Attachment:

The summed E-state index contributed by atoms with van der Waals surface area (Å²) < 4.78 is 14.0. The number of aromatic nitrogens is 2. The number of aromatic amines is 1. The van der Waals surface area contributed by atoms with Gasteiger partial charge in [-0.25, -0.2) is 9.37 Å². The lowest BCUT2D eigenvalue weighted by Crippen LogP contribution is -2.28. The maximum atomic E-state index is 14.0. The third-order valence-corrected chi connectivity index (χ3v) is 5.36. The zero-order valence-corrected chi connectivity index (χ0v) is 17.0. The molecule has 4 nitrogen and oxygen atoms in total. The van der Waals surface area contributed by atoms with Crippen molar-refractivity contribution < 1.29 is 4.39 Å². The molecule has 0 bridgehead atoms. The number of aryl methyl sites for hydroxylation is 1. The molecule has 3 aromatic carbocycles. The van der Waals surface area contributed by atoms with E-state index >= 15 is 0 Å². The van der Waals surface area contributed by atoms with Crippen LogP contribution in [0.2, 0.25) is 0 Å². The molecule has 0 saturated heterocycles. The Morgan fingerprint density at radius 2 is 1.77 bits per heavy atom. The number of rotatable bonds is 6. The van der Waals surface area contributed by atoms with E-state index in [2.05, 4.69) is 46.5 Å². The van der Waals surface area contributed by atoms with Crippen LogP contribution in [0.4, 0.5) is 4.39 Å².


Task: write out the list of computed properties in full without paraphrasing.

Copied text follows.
The summed E-state index contributed by atoms with van der Waals surface area (Å²) < 4.78 is 14.0. The number of aromatic nitrogens is 2. The number of aromatic amines is 1. The van der Waals surface area contributed by atoms with Gasteiger partial charge in [-0.25, -0.2) is 9.37 Å². The lowest BCUT2D eigenvalue weighted by Crippen LogP contribution is -2.28. The maximum atomic E-state index is 14.0. The third-order valence-corrected chi connectivity index (χ3v) is 5.36. The zero-order valence-corrected chi connectivity index (χ0v) is 17.0. The molecule has 4 nitrogen and oxygen atoms in total. The van der Waals surface area contributed by atoms with Crippen molar-refractivity contribution < 1.29 is 4.39 Å². The molecule has 0 bridgehead atoms. The number of aryl methyl sites for hydroxylation is 1. The molecule has 3 aromatic carbocycles. The van der Waals surface area contributed by atoms with E-state index >= 15 is 0 Å². The van der Waals surface area contributed by atoms with Crippen LogP contribution in [0.2, 0.25) is 0 Å². The molecule has 0 saturated heterocycles. The Morgan fingerprint density at radius 2 is 1.77 bits per heavy atom. The number of rotatable bonds is 6. The van der Waals surface area contributed by atoms with E-state index in [2.05, 4.69) is 46.5 Å². The van der Waals surface area contributed by atoms with Crippen LogP contribution in [0.4, 0.5) is 4.39 Å².